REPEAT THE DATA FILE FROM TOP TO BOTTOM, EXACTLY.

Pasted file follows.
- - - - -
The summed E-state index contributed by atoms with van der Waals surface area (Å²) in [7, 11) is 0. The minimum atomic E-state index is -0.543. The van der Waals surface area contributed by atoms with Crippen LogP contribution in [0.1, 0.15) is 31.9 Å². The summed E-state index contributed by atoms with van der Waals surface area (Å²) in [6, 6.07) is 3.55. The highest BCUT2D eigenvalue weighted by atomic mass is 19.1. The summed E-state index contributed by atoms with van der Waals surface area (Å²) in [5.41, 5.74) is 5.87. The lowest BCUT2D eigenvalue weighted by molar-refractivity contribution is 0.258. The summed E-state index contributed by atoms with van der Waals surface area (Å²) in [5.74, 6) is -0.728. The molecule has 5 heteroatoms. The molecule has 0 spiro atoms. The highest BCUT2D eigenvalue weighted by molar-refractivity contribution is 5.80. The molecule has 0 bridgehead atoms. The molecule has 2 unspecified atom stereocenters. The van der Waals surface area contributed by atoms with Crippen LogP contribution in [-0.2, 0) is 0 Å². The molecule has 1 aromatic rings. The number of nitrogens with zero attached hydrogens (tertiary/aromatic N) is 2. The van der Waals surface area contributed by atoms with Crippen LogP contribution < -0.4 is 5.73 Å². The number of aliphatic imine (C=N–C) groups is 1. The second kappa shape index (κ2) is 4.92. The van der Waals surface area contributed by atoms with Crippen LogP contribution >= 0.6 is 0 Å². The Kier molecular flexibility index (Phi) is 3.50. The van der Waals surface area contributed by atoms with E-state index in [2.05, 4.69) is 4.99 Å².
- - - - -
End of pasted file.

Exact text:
The summed E-state index contributed by atoms with van der Waals surface area (Å²) in [7, 11) is 0. The minimum atomic E-state index is -0.543. The van der Waals surface area contributed by atoms with Crippen LogP contribution in [0.1, 0.15) is 31.9 Å². The summed E-state index contributed by atoms with van der Waals surface area (Å²) in [6, 6.07) is 3.55. The highest BCUT2D eigenvalue weighted by atomic mass is 19.1. The summed E-state index contributed by atoms with van der Waals surface area (Å²) in [5.41, 5.74) is 5.87. The lowest BCUT2D eigenvalue weighted by molar-refractivity contribution is 0.258. The summed E-state index contributed by atoms with van der Waals surface area (Å²) in [5.74, 6) is -0.728. The molecule has 5 heteroatoms. The molecule has 0 spiro atoms. The highest BCUT2D eigenvalue weighted by molar-refractivity contribution is 5.80. The molecule has 0 bridgehead atoms. The molecule has 2 unspecified atom stereocenters. The van der Waals surface area contributed by atoms with Crippen LogP contribution in [-0.2, 0) is 0 Å². The molecule has 1 aromatic rings. The number of nitrogens with zero attached hydrogens (tertiary/aromatic N) is 2. The van der Waals surface area contributed by atoms with Crippen LogP contribution < -0.4 is 5.73 Å². The number of aliphatic imine (C=N–C) groups is 1. The second kappa shape index (κ2) is 4.92. The van der Waals surface area contributed by atoms with Crippen LogP contribution >= 0.6 is 0 Å². The Kier molecular flexibility index (Phi) is 3.50. The van der Waals surface area contributed by atoms with E-state index in [2.05, 4.69) is 4.99 Å².